‘Too late to withdraw’
The Icelandic company raised concern over the fishing licence and quota validity, repatriating funds out of Angola and the type of vessels to be used.
05 February 2021 | Crime
“I think it’s too late now to withdraw from process and the reputational damage will be too much. This will have implications for you in Namibia,” roared James Hatuikulipi in an email dated 8 March 2014 to Samherji bosses who appeared reluctant to participate in the Namibia-Angola fishing joint venture, Namgomar.
The exchange of emails between Johannes Stefansson, Samherji’s boss, and Hatuikulipi was a heated one.
“I have to be honest with you that I feel disappointed that we travelled to Angola to investigate the opportunity and lobby for quota. We have gone to see the highest office in fisheries in Angola with support from Namibia. Now that the quota has been issued, we are getting cold feet,” Hatuikulipi wrote.
Stefansson retorted: “I’m very disappointed to read your email below and your comments. It is very offensive towards me and Samherji. We are trying to do our work to make sure this project is successful. Because we don't want to pay things right away and we want to have things 100% clear and correct, you accuse Samherji for lack of commitment.
“It's like every question we ask or matter we need clarity [on] is only understood in one way from your side; that we want to create problems,” the Icelandic executive, who is now the whistle-blower in the Fishrot scandal, wrote.
No need to ‘get emotional’
Hatuikulipi replied that Stefansson did not “need to get emotional”.
“All that I have highlighted is the need for you to investigate [the] Angolan regime and payment of fees. Additional to that, I have spoken to you to establish all the issues to make this project work. We all understand risk management and do support your efforts to reduce risk.”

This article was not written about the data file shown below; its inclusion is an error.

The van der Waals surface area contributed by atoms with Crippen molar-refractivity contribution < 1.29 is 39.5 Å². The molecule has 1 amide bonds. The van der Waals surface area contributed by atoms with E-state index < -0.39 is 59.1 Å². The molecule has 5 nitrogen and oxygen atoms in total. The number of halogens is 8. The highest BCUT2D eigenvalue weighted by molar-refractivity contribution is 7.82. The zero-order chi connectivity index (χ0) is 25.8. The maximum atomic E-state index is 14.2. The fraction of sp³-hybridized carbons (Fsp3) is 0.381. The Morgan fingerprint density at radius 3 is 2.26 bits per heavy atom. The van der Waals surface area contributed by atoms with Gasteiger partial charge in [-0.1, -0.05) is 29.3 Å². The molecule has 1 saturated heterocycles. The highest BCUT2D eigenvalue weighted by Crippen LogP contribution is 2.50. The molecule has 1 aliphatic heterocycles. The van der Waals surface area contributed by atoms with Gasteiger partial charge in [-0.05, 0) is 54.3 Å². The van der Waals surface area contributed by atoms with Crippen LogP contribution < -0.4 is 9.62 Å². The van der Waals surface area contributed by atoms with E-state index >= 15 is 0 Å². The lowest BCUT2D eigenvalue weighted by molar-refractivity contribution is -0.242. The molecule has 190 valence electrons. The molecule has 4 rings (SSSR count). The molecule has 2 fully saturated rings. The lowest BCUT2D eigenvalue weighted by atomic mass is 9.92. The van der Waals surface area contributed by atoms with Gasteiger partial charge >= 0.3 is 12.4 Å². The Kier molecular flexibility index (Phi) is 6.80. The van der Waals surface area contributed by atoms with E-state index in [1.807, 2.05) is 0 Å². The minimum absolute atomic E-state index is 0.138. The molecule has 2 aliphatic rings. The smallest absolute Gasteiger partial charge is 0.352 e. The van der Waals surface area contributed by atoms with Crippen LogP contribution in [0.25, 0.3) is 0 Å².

Now, at the height of Fishrot, Samherji’s 2014 decision to ignore its gut feeling as well as an omission to conduct basic due diligence procedures has come back to haunt it.
At the time, several fishing industry giants approached by Hatuikulipi had already declined offers to form part of the Angolan deal.
As managing director of Investec Asset Management Africa, a huge financial firm operating continentally, he needed his reputation intact.
After Namibia and Angola signed the bilateral agreement which subsequently led to the birth of Namgomar Pesca, the Icelandics started dilly-dallying and questioning the viability of the Angolan operations and how they would move their profits out of the country.
Namgomar, the briefcase company, played a key role in the exploitation of the quota which never reached Angola.
The company is owned by Ricardo Gustavo, also a Fishrot trial-awaiting prisoner.
Hatuikulipi was adamant the Angolan deal was safe to pursue - after all, he was at the time in the process of convincing the Angolan government to invest more than N$2 billion from its sovereign wealth fund in Investec.
With enough political capital, Hatuikulipi’s biggest challenge was getting the monied Samherji on board.
Samherji knew the deal was too good to be true and expressed reservations from the start. Their biggest worry was how the money generated in Angola end up in their pockets.
“The biggest challenge in Angola has always been to get money out after the sales and many people have burned themselves,” Stefansson said at the time.
Window of opportunity
Hatuikulipi did not take kind to the Icelandics second-guessing him, especially considering the fact that the bilateral deal between the two neighbouring states was already signed by the two governments.
“To come now and raise all these questions after the licence has been issued in Angola is rather a sign that we are doubting the viability of this project, at best, and at worst the minister in Angola may start doubting our commitment and by implication her counterpart minister in Namibia's [Bernhardt Esau] referral.”
He continued: “There is serious political capital at play, and I trust you appreciate that. This strategy has the ability to grant our partnership a fishing right to exploit marine resources in Namibia, at a time when applications could otherwise not be entertained.
“This is a window of opportunity,” he said.